The quote from senior management in TB’s video is horribly telling, and uses language that makes me cringe: of course, most people don’t care, aren’t interested or (as I’ve discovered this week) are more likely to start muting or blocking people who continue to rant and rave about these events than take time to look at the bigger implications. For me, actually… this is funny. Not roll about on the floor amusing, but ironic and perhaps inevitable in it’s stupidity. I know many gamers who can’t laugh about themselves when a mirror is held up to their quirks and foibles. Far too many people take themselves too seriously, and that’s where I’m now drawing a line.

This is not life and death. This is not saving the planet or improving other people’s existences. It is a bunch of blinkered individuals who are obsessed with what they want from their time on this planet, which matters more long term than any real social enrichment. However, if this highlights the fact that Blizzard is not a person then the whole thing will be worth the trauma, because maybe that will allow other people an opportunity to take a step back from obsessive behaviour and see the World for what it really is.


I’ve got a lot to think about going forward, especially in reference to how I deal with those people for whom such principles effectively overtake everything else, including common sense and reason. Personally, the last seven days have proven that whether I like it or not, some people just can’t grasp appropriate reactions to certain situations. Maybe they’ve never been taught, or perhaps they are so entitled they don’t see the problem. It’s not funny any more, it is sad and ultimately enough for me to walk away from people who, in some cases, I held real respect for.

If these people were as a tenth as passionate about saving the Planet or changing social injustice as they are about a bunch of pixels, think what might actually get done.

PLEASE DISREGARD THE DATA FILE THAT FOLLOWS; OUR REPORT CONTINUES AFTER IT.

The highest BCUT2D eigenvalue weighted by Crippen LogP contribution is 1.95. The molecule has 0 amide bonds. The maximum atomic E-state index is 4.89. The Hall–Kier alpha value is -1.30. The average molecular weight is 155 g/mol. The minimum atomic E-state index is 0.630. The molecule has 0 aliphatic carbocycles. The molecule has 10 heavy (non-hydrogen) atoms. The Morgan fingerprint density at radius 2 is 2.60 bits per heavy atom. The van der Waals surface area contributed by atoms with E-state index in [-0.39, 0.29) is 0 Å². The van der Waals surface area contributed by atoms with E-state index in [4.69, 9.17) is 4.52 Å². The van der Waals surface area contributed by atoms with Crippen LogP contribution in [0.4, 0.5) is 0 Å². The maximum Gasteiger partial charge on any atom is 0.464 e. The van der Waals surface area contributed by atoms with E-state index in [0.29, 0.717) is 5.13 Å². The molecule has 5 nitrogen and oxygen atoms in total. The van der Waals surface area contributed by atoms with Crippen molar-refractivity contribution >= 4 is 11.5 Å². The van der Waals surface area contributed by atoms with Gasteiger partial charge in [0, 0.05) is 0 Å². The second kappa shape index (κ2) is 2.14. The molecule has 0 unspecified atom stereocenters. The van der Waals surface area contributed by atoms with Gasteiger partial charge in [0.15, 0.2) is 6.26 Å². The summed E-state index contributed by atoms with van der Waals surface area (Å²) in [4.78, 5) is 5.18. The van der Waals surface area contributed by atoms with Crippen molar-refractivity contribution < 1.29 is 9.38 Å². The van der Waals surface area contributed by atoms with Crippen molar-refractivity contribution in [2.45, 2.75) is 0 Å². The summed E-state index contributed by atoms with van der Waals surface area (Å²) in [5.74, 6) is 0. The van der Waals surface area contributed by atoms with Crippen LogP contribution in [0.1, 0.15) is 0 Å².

One response to “That Joke Isn’t Funny Anymore”

  1. Not all people can see all the problems and some of the problems we see are none at all. We don’t know which but can’t expect others to see problems that in fact aren’t there. Of course this is easier said than done and I don’t give in to the illusion that I stuck to my own teachings.

    Second, humour is humour. That’s not or just not exclusively an ASD thing. For every generation there’s a huge part of their parents’ humour they can’t get behind. Then there’s this thin layer of community or share that we pretend was everything because, presumably, we don’t want to feel as lonely as we would have to in facing the truth. Except that’s not true either and we share at the same time so much and not much at all. We grow up in the same world with some of our ethics persisting for millennia, but then you watch a stand-up comedian and wonder why everybody’s laughing. Or, worse, you think this isn’t worth pretending it was funny. Or your best friend disagrees with you on what makes a person a person.